What is Rescue?
Wisconsin Sheltie Rescue is a volunteer group with two main purposes:
- Find new homes for displaced Shelties.
- Educate the public abou the Shetland Sheepdog breed.
WSR believes a permanent home exists for every dog that comes into the program.
Rescue dogs come from a variety of circumstances and places. Some are from shelters, having arrived as strays or owner-surrenders. The reasons they need new homes vary, but we often hear statements such as:
We have no time for a dog.
A family member is allergic to the dog.
The dog does not get along well with children.
Shelties come to rescue at all ages, from puppy to 15+ years. It is WSR's belief that there is a permanent home for every sheltie, regardless of
First, transportation is arranged. If the dog is "local," Lisa may pick it up herself, or she may have a volunteer pick it up. Outstate dogs who are more than a few hours' drive, may be brought to WSR by other breed rescuers, who arrange transportation "legs" of the journey to WSR; or a network of volunteers, comprised of WSR adopters will cover legs of the trip. Planes, trains, automobiles and feet have brought many a sheltie to rescue.
After pick up, the dog is immediately taken to a vet for a check-up,
and is spayed/neutered. Back at WSR, the dog receives a flea bath,
necessary shots, and finally, a temperament examination. Dogs
are introduced to other dogs and temperament tested to see how
they react around different things in a normal environment. After
assessment, Lisa looks over the adoption applications and matches
the dog to a potential adopting family.
Wisconsin Sheltie Rescue is located in mid-northern WI. Sheltie rescue is a nation-side network of individual rescues, all devoted to helping shelties find the best forever home. If you fall in love with a dog not in your state, transportation from a neighboring state is often possible.
Every dog in foster care is temperamentally and medically screened
to ensure placing of only sound, healthy dogs.
Most rescue dogs are the result of bad decisions, the result of their owners doing insufficient preparation and research of the breed. As for those that HAVE
been abused or neglected, many new owners tell us the dogs seem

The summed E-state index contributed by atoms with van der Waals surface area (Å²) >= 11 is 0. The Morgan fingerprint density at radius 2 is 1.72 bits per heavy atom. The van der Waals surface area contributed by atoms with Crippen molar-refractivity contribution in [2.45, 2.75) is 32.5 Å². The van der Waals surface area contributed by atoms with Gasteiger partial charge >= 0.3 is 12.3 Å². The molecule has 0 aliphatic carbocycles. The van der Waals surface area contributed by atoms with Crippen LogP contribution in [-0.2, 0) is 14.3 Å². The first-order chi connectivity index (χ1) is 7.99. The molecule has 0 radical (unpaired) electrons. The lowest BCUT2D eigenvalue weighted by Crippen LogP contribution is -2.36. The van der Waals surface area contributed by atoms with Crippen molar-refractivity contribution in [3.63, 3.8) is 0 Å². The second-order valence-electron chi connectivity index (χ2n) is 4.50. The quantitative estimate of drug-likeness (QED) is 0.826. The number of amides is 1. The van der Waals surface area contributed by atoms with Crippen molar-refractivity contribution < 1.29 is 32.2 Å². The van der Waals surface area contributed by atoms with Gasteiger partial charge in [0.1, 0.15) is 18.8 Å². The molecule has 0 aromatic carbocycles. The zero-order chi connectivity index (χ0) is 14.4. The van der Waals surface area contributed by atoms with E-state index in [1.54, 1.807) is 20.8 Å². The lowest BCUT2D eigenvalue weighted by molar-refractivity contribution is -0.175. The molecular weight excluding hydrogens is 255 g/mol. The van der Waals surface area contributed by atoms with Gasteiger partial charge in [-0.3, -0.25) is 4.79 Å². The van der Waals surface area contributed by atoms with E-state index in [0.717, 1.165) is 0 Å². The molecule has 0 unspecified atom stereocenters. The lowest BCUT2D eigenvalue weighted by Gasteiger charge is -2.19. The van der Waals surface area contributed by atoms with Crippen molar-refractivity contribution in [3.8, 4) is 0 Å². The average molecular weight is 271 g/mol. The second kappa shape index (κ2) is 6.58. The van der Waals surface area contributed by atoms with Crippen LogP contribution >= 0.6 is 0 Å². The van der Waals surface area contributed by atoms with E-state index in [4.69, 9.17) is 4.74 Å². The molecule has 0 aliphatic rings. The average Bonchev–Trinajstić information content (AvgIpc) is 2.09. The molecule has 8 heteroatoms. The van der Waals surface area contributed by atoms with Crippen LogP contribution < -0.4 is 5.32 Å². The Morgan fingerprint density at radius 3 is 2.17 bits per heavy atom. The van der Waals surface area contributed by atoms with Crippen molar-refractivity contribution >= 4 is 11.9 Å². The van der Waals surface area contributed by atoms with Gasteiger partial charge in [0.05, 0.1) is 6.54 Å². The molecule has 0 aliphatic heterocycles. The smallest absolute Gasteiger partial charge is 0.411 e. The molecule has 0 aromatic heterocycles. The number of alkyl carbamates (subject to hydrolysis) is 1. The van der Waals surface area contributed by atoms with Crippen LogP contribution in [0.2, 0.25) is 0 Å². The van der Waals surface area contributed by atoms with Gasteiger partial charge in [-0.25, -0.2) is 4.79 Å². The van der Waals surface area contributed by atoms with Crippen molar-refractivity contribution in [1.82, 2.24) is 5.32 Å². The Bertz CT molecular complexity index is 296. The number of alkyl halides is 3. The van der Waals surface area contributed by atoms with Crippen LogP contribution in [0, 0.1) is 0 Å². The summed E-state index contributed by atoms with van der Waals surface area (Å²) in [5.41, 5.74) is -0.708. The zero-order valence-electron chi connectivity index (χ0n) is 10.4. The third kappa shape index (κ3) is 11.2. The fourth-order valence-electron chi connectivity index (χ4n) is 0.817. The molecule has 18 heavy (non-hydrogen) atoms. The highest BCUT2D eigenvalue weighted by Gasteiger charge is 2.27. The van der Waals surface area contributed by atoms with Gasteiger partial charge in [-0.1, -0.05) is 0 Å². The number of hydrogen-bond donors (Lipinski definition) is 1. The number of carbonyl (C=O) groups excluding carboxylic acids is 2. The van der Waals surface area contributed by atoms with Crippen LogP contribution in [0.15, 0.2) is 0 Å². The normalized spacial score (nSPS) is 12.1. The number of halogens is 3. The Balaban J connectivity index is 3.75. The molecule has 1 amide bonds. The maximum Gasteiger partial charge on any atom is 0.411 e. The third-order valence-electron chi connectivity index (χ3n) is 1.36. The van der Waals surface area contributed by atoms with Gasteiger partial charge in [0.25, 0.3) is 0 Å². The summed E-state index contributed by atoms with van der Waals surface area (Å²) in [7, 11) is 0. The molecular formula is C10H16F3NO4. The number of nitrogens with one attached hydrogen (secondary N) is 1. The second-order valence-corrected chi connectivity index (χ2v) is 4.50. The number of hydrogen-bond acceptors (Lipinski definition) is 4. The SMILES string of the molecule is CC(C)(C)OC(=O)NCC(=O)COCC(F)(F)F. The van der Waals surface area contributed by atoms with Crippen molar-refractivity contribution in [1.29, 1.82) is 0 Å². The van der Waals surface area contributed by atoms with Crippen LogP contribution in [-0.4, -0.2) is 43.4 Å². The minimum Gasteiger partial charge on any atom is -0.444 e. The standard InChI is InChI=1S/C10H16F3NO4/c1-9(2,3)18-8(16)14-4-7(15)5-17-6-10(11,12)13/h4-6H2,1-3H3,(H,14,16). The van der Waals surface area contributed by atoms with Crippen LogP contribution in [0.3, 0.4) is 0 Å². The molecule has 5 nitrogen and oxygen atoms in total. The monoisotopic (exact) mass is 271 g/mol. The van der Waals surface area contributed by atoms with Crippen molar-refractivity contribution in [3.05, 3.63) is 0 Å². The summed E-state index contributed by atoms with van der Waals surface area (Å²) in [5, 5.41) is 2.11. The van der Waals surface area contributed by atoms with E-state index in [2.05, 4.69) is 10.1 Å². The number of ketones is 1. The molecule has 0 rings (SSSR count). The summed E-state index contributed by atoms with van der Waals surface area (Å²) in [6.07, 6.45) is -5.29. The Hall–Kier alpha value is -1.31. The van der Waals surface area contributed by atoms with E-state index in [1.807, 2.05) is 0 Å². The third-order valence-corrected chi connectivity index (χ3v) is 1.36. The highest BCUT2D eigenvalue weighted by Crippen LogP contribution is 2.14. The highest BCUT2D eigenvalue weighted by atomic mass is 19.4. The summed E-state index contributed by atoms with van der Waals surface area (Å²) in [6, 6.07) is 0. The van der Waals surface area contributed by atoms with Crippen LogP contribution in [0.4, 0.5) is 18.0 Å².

to understand their good fortune and respond by demonstrating an
especially attentive and loving attitude.
Sheltie rescue takes the time and effort to match people with dogs,
usually resulting in lifelong placements. If a dog does not work
out in his new home, the dog MUST be returned to sheltie rescue,
and the full adoption fee will be refunded.
Our cost to spay/neuter a dog, vaccinate it, and test/treat for
heartworm can be several hundred dollars. However, the adoption
fees are strictly based on age, not on how much the dog has cost
The fact that there are dogs for us to rescue, and more being put
to sleep daily in shelters across this nation, attests that there
are too many dogs already being bred. This is why all rescue dogs
are already spayed/neutered prior to placement.
There is only one breed of sheltie, although they do come in various
colors and sizes, due to different breeding. There is no such thing
as a mini-collie or mini-sheltie!
No dog is born to be bad with children. However, some breeds are
more tolerant than others. A sheltie is a very smart dog with herding tendencies, therefore not as tolerant as other breeds might be. Our current policy is to not adopt to families with children under four years of age,
but exceptions are sometimes made in special circumstances.
The first step is to fill out an adoption
application and submit it to WSR. If you have questions before you are ready to submit an application, contact us and we will try to answer your questions. After your application is reviewed and approved, you will be notified when an appropriate dog is available. You will be asked to sign a contract when you adopt a dog from Sheltie Rescue. We require that all dogs be house dogs.
Senior dogs are the best kept secret of the rescue world. Visit our Senior Shelties page for information about adopting an older dog. Read the stories by those who adopt, rescue and foster senior dogs.